Author(s): Fountoulakis KN, Kelsoe JR, Akiskal H
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Abstract The treatment of bipolar depression is one of the most challenging issues in contemporary psychiatry. Currently only quetiapine and the olanzapine-fluoxetine combination are officially approved by the FDA against this condition. The neurobiology of bipolar depression and the possible targets of bipolar antidepressant therapy remain relatively elusive. We performed a complete and systematic review to identify agents with definite positive or negative results concerning efficacy followed by a second systematic review to identify the pharmacodynamic properties of these agents. The comparison of properties suggests that the stronger predictors for antidepressant efficacy in bipolar depression were norepinephrine alpha-1, dopamine D1 and histamine antagonism, followed by 5-HT2A, muscarinic and dopamine D2 and D3 antagonism and eventually by norepinephrine reuptake inhibition and 5HT-1A agonism. Serotonin reuptake which constitutes the cornerstone in unipolar depression treatment does not seem to play a significant role for bipolar depression. Our exhaustive review is compatible with a complex model with multiple levels of interaction between the major neurotransmitter systems without a single target being either necessary or sufficient to elicit the antidepressant effect in bipolar depression. Copyright © 2011 Elsevier B.V. All rights reserved.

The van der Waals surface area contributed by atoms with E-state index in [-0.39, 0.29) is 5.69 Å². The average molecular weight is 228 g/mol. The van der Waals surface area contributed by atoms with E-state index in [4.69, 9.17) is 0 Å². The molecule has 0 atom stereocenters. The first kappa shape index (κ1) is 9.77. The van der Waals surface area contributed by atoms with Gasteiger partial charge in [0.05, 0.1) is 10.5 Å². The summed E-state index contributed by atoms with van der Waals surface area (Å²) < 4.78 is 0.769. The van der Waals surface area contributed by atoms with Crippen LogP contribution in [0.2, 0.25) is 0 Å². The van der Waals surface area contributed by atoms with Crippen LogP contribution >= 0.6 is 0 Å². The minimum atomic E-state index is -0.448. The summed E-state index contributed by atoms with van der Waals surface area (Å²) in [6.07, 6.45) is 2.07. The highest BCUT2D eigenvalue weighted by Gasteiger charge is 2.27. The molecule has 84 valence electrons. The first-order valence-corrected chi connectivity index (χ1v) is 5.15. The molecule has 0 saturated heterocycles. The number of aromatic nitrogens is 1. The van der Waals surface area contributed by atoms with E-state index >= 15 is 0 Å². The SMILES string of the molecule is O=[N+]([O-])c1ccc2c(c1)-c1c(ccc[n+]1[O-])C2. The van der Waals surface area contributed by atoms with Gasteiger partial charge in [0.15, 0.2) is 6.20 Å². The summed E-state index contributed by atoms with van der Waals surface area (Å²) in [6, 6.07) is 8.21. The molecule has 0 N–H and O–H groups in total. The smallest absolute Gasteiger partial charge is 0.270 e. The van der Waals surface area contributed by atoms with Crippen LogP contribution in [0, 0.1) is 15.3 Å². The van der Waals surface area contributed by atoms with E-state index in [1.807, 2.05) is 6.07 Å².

This article was published in J Affect Disord
and referenced in Journal of Depression and Anxiety